This Tax Benefit Is Getting Less Flexible

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When people have a chance to cut their taxes, they often are willing to jump through all sorts of hoops in order to take advantage. But some coming changes to a major tax break that millions of workers benefit from could dramatically reduce the amount of tax savings you enjoy.

Flex your money muscles
The tax benefit in question is the flexible spending plan, also known simply as flex plans. If your employer offers a flex plan, then every year, you're allowed to set aside a certain amount of money toward out-of-pocket medical expenses for that year.

How it works is simple. Depending on the amount you elect to set aside, your employer will withhold a certain amount from each of your paychecks over the course of the year. In exchange, when you have eligible medical expenses, you're allowed to take the money you've set aside out of your flexible spending account. In other words, the flex plan acts as an aid to help you budget for medical expenses throughout the year.

But the true benefit of flex plans comes from the tax advantages. Flex plans allow you to save pretax money toward those medical expenses. You don't even have to pay Social Security and Medicare taxes on the money you put in your flex plan. On the other end, when you spend money from your flex plan, you don't have to pay taxes on it. So if you're in the 25% income tax bracket, putting $1,000 in a flex plan could save you $250 in income tax, plus another $76.50 in Social Security and Medicare taxes. That's a valuable benefit.

Changes are coming
Unfortunately, the health-care-reform law changed the rules for flexible spending accounts. Beginning next year, you can no longer use flex plan money to buy over-the-counter drugs or medicines unless a doctor has specifically prescribed them.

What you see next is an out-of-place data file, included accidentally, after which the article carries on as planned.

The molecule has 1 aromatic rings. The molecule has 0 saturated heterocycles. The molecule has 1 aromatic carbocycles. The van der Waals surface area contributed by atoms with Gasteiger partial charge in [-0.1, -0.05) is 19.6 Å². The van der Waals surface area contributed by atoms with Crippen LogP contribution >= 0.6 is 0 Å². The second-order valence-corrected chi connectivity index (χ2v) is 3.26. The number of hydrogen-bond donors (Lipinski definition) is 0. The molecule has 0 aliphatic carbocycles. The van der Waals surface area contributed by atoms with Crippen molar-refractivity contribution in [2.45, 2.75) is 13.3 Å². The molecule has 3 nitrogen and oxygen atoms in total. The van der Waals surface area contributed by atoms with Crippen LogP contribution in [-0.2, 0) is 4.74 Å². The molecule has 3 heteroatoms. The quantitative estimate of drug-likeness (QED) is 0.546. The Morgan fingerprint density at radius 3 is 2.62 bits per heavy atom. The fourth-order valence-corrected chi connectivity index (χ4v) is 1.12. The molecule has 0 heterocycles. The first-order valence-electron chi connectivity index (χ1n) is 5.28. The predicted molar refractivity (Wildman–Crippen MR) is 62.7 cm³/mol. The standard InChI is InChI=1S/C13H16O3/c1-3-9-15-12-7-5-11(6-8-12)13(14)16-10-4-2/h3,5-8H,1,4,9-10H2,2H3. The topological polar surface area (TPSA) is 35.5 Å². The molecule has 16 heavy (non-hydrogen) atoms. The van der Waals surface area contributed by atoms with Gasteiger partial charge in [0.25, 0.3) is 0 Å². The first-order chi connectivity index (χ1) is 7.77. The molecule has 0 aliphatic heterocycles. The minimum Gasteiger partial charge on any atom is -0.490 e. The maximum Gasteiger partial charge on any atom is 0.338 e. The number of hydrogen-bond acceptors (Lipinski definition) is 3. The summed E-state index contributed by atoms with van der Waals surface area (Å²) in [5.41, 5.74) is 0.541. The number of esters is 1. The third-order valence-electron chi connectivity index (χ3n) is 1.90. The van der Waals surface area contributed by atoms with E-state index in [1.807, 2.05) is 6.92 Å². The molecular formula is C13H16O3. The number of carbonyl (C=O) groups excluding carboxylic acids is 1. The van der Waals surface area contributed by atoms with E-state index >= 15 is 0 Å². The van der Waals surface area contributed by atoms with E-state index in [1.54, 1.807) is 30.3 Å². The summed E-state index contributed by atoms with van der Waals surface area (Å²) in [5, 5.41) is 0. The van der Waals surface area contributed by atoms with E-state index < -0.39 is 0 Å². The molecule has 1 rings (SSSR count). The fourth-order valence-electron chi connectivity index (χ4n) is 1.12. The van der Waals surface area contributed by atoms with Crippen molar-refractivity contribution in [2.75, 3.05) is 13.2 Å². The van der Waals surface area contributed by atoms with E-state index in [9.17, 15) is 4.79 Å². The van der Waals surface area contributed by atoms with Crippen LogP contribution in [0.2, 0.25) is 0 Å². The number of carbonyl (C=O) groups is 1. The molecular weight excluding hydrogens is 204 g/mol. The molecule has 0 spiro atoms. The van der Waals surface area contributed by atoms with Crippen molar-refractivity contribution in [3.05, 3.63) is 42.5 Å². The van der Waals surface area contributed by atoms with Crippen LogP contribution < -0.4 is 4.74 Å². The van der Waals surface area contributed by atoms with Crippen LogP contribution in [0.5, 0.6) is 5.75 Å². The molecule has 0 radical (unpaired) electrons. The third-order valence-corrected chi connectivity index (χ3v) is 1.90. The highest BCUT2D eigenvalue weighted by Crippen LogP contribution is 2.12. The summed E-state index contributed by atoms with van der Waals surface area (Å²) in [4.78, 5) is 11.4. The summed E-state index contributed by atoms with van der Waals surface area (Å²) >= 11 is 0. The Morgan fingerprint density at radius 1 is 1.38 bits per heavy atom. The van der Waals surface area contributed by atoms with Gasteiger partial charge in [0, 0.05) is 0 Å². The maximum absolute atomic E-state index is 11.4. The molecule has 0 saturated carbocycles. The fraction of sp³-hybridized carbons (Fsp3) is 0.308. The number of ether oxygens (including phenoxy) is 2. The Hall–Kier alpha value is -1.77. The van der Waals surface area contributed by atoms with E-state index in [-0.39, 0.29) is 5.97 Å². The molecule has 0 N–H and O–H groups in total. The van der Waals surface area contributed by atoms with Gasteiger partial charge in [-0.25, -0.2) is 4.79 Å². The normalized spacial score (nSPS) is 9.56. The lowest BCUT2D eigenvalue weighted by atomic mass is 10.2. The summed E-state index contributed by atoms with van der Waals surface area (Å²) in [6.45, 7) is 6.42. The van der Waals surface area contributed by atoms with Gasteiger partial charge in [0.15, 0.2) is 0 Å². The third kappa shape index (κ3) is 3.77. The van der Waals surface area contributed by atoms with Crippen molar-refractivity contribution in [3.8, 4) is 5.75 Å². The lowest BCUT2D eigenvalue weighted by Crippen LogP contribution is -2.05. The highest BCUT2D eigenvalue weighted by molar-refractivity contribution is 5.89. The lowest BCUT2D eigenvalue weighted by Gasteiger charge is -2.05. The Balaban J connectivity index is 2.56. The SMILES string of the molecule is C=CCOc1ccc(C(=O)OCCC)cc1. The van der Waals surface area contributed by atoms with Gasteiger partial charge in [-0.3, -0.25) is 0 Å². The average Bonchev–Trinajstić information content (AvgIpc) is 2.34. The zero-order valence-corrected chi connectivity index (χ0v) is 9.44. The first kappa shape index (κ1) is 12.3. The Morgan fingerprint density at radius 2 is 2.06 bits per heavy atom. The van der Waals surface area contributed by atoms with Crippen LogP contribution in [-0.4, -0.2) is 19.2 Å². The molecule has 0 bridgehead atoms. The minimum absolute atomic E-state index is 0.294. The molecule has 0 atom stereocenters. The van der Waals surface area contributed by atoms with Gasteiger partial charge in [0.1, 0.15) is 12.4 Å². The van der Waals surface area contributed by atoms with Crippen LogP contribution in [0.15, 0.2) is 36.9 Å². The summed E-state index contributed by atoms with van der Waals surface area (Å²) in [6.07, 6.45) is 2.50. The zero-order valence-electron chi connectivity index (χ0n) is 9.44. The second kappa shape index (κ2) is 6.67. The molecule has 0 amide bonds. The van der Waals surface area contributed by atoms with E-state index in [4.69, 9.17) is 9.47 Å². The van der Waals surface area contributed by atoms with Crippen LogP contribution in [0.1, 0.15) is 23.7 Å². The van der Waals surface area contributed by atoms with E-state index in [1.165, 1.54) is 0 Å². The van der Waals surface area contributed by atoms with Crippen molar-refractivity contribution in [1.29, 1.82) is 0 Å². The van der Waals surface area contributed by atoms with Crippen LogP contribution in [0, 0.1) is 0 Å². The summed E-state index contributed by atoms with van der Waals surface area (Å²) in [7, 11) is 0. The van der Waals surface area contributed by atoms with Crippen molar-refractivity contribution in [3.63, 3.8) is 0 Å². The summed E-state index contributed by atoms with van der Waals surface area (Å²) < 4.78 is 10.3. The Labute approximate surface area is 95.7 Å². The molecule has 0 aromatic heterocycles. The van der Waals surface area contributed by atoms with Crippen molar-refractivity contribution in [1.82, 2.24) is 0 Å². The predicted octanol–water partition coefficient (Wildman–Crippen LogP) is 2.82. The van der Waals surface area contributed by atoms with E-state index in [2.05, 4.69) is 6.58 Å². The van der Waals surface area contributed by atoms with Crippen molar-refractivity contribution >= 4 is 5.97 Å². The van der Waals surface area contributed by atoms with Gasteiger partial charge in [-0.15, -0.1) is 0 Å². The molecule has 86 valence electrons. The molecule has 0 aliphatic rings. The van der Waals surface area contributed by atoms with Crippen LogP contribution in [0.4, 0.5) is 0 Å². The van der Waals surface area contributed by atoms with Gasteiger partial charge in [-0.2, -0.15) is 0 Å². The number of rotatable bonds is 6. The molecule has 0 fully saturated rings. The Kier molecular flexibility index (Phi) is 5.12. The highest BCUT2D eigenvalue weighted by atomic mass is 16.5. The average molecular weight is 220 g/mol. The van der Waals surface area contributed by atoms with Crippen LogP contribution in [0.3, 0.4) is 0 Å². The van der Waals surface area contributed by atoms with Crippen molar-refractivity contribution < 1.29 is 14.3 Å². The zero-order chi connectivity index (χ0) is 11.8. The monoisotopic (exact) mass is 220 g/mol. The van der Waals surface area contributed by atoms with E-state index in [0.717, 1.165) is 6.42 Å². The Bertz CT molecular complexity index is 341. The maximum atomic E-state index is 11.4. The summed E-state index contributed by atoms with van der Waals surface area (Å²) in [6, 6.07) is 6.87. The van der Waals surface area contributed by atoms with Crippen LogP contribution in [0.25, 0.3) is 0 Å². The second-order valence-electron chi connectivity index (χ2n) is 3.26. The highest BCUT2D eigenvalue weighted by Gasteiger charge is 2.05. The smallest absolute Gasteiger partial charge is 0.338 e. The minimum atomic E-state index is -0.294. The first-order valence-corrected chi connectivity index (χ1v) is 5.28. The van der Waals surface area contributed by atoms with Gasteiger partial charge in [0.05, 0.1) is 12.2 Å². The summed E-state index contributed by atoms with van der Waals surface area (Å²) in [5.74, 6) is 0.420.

That's bad news for many of the companies that produce the over-the-counter drugs that the new law excludes. Johnson & Johnson (NYSE: JNJ  ) , for instance, sold $438 million in over-the-counter medicines and nutritional products during the third quarter of 2010, and that was down sharply because of numerous product recalls. Other big brands come from Pfizer (NYSE: PFE  ) , Procter & Gamble (NYSE: PG  ) , and GlaxoSmithKline (NYSE: GSK  ) .

Moreover, even non-name-brand companies could feel the bite. Perrigo (Nasdaq: PRGO  ) , for instance, is the largest producer of store-brand generic over-the-counter drugs for companies that include both general retailer Wal-Mart (NYSE: WMT  ) as well as drugstore chains CVS Caremark (NYSE: CVS  ) and Walgreen.

But investors shouldn't necessarily expect a huge hit to the bottom lines of these companies. That's because most people who participate in flexible spending plans use their money for prescription drugs rather than over-the-counter products, according to HR consulting firm Towers Watson.

Perhaps more importantly, a number of over-the-counter products are exempt from the new provisions. In particular, vision products such as eyeglasses and contact lens solution, as well as bandages, dental care products, and even insulin for diabetics will still be eligible for reimbursement under the new flex plan guidelines.